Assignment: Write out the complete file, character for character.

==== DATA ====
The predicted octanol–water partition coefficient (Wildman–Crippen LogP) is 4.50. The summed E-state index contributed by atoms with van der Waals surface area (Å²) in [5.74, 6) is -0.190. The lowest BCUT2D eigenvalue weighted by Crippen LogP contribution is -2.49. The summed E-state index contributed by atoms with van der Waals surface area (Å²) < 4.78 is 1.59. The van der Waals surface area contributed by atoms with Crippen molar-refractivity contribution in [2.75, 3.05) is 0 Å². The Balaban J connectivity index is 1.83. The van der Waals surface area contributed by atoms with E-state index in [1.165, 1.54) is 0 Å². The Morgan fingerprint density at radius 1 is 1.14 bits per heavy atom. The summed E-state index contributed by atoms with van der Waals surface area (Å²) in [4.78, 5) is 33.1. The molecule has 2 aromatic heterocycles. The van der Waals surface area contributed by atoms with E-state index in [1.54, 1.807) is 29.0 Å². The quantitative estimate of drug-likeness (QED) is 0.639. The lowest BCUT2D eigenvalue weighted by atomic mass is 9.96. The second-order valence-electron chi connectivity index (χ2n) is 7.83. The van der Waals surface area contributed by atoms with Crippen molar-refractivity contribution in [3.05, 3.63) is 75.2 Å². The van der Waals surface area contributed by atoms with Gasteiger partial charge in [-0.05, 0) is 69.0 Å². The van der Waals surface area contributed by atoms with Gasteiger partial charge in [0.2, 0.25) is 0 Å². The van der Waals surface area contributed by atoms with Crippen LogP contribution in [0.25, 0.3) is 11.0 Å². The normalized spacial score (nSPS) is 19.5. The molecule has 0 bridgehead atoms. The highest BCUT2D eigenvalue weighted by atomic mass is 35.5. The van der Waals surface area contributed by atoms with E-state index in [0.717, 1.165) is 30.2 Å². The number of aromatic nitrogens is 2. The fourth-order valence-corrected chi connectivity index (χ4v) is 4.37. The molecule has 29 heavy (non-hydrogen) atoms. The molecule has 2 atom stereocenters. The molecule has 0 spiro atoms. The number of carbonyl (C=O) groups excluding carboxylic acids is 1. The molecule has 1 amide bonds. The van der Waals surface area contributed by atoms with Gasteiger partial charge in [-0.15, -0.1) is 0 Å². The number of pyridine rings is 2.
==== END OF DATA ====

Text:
The predicted octanol–water partition coefficient (Wildman–Crippen LogP) is 4.50. The summed E-state index contributed by atoms with van der Waals surface area (Å²) in [5.74, 6) is -0.190. The lowest BCUT2D eigenvalue weighted by Crippen LogP contribution is -2.49. The summed E-state index contributed by atoms with van der Waals surface area (Å²) < 4.78 is 1.59. The van der Waals surface area contributed by atoms with Crippen molar-refractivity contribution in [2.75, 3.05) is 0 Å². The Balaban J connectivity index is 1.83. The van der Waals surface area contributed by atoms with E-state index in [1.165, 1.54) is 0 Å². The Morgan fingerprint density at radius 1 is 1.14 bits per heavy atom. The summed E-state index contributed by atoms with van der Waals surface area (Å²) in [4.78, 5) is 33.1. The molecule has 2 aromatic heterocycles. The van der Waals surface area contributed by atoms with E-state index in [1.54, 1.807) is 29.0 Å². The quantitative estimate of drug-likeness (QED) is 0.639. The lowest BCUT2D eigenvalue weighted by atomic mass is 9.96. The second-order valence-electron chi connectivity index (χ2n) is 7.83. The van der Waals surface area contributed by atoms with Crippen molar-refractivity contribution in [3.05, 3.63) is 75.2 Å². The van der Waals surface area contributed by atoms with Gasteiger partial charge in [-0.05, 0) is 69.0 Å². The van der Waals surface area contributed by atoms with Gasteiger partial charge in [0.2, 0.25) is 0 Å². The van der Waals surface area contributed by atoms with Crippen LogP contribution in [0.25, 0.3) is 11.0 Å². The normalized spacial score (nSPS) is 19.5. The molecule has 0 bridgehead atoms. The highest BCUT2D eigenvalue weighted by atomic mass is 35.5. The van der Waals surface area contributed by atoms with E-state index in [0.717, 1.165) is 30.2 Å². The number of aromatic nitrogens is 2. The fourth-order valence-corrected chi connectivity index (χ4v) is 4.37. The molecule has 29 heavy (non-hydrogen) atoms. The molecule has 2 atom stereocenters. The molecule has 0 spiro atoms. The number of carbonyl (C=O) groups excluding carboxylic acids is 1. The molecule has 1 amide bonds. The van der Waals surface area contributed by atoms with Gasteiger partial charge in [-0.15, -0.1) is 0 Å². The number of pyridine rings is 2.